Posted by Geoff Garnett on Sunday, 27 May 2018
Police have defended the actions of a police officer who was seen to punch a teen in the ribs during an arrest.
The arrest was filmed by onlookers and then posted to social media by the teen’s father Geoff Garnett following the incident in Highland Park on Sunday at around 3.30pm.
Garnett said his 13-year-old son, Geoff Jr, had been aggressively arrested and believed it was for not wearing a helmet while riding his bike.
He says the video prompted him to lay a formal complaint.
Wendy Spiller, Area Commander Counties Manukau East, says the officer is shown carrying out a tactic often used on suspects resisting arrest.
Spiller says police had received a number of calls regarding the behaviour of a group of teenagers, with a member of the public telling police the boys were aggressive and trying to fight other people in the area.
“Police staff quickly attended and tried to speak with the teenagers however the main aggressor, who was 13-years-old, quickly tried to get away from police on a pushbike,” she says.
“[He] was biking into traffic and ran through a red light. The officer managed to borrow another bike and following him for several minutes and caught up to him.”
Spiller says it was at this point that people were filming on their cell phones and it can be seen in the video police trying to handcuff the teenager who was resisting arrest.
The video shows the boy riding past on his bike, followed by a police officer, also on a bike.
The police officer dismounts the bike and can be seen following the teen on foot.
When the camera pans back to the boy, it appears he has been intercepted by a second police officer and pulled to the ground where he is lying on his stomach.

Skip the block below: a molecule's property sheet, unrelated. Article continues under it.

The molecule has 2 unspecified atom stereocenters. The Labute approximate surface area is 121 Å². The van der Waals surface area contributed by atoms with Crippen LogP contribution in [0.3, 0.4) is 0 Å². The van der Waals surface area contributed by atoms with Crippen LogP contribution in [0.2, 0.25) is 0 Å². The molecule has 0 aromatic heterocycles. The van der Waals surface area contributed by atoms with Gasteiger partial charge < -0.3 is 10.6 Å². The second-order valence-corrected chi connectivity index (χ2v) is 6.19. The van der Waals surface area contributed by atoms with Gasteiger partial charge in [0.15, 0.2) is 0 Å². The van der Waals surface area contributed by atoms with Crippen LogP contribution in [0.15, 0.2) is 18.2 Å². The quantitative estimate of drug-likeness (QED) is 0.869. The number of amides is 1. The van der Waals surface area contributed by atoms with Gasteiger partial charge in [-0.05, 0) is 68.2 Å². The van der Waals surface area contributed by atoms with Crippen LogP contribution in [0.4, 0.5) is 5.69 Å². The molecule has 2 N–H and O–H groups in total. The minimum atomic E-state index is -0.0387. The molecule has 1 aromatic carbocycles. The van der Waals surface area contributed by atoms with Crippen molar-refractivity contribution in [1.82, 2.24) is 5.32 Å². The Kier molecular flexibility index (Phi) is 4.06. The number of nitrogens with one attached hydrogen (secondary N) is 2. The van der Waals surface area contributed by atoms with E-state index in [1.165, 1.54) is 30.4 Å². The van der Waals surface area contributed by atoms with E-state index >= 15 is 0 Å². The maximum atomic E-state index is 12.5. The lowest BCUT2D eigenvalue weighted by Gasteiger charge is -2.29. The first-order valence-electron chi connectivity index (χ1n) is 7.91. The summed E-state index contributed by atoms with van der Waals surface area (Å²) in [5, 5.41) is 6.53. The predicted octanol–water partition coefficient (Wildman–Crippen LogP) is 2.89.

The two police arrest and handcuff the teen.
One police officer appears to struggle to get the teen’s left arm out from under his stomach and is seen in the video to apparently punch the teen in the ribs as onlookers yell in protest.
“The officer is shown carrying out a tactic that can be used to get an offender to release their arm so that we can put handcuffs on them,” Spiller says.
Spiller says it is not uncommon for police to be filmed on cellphone cameras during an incident and have it posted on social media, but says often these videos don’t show the full picture.
“More often than not these videos will only show a portion of what has happened and perhaps not surprisingly, rarely show the full circumstances, such as our staff being assaulted, abused or spat at,” she says.
“On a daily basis our staff are subject to the most vile abuse in the course of their duties.”
Our staff come to work every day to keep the community safe. Very often our officers are filmed on cell-phones and this is posted on social media.
The teen is facing a number of charges including disorderly behaviour, failing to stop, dangerous driving and resisting police.